The skoda will be far more likely to understeer making it more predictable to drive and mistakes potentially less catastrophic.

Personally depends on the money which i would go for. I am a fan of the skoda ranges (apart from that new ugly thing) but i know someone who bought a 350 for quite cheap as well as my flatmate who got a mint M3 for fairly cheap so the skoda may find i hard to compete.

edit: and stuff co2 emissions unless you cant afford the tax

is the weight distribution really that good on the e46 though? will the skoda pushing 180bhp through the front wheels not suffer from torque steer, or is that what would cause it to understeer? how cheap are we talking here? I ain't made of money, and budgeting for a 320d would be up to 8 grand at a push. this is a lot of money as far as i'm concerned, and i'd be able to get my hands on an octavia for about 5-6 most likely.

edit: the 320d's 140 bucks a year to tax, only group 13 insurance and gets 49 miles to the gallon, so it would be significantly cheaper to run than the Octavia at near enough 200 bucks to tax, group 16 and 36 mpg. ergo, it's not necessarily a 'cheaper' buy.

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Guest b-bert

Supposedly it is 50/50. My flatmate has a sound M3 he got for 6kish and the guy i know with a 350 got it for 2k i think. Both around the 'm' reg mark, is this too old? Insurance is another matter depending on your age, 1800 for my 22 year old flatmate fully comp.

Another point to think of is the BMW will have a nicer interior. My parents have a fabia and it is ok but i doubt very much if a vrs will compete with a nice bmw inside.

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Guest Tam o' Shantie

i was looking for something a bit more modern, the BMW interiors are often not great and i think they've only picked up their interior act since the later e46 models. the 320d got a new engine in sept 01 with 150bph so i would want something from then on. the octavia vrs has half leather and aluminium trim as standard, not to mention funky vRS insignia all over the place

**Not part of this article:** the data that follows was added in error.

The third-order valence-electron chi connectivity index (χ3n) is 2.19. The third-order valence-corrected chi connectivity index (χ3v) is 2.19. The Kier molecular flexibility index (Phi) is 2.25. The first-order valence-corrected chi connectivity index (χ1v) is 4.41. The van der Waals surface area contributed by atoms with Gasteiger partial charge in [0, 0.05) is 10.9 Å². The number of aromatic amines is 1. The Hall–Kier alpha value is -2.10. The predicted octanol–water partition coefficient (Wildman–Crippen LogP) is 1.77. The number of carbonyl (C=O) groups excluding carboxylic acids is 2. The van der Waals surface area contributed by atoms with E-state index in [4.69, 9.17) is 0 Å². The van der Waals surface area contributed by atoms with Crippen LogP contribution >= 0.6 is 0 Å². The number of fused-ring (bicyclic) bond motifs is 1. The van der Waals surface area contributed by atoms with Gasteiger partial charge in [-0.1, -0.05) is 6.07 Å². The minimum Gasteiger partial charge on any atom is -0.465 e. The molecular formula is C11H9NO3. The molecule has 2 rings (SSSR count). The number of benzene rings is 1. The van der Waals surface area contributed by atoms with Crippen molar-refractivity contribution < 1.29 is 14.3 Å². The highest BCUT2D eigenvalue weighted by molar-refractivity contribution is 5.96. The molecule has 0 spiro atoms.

Inside_RS.jpg

DSC08712.jpg

there is no way in god's name i would pay 1800 a year for insurance. i would rather drive a snail-speed car than piss away 150 a month insurance at my age. my current outgoing is 50 bucks a month for a group 13 car (i'm 21, 2 years no claims) and I would probably have to pay another couple of hundred for the year currently for the octavia (insurance is renewed in dec). on the other hand the 320d is the same group as my current car so shouldn't cost a great deal more to insure. is there anything else

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there is no way in god's name i would pay 1800 a year for insurance. i would rather drive a snail-speed car than piss away 150 a month insurance at my age.

I had to pay 1800 a year for insurance, for a snail speed car that cost 200 bucks....younger than yourself aswell....you young kids don't know you're living :)

just drive without insurance anyway...they never catch you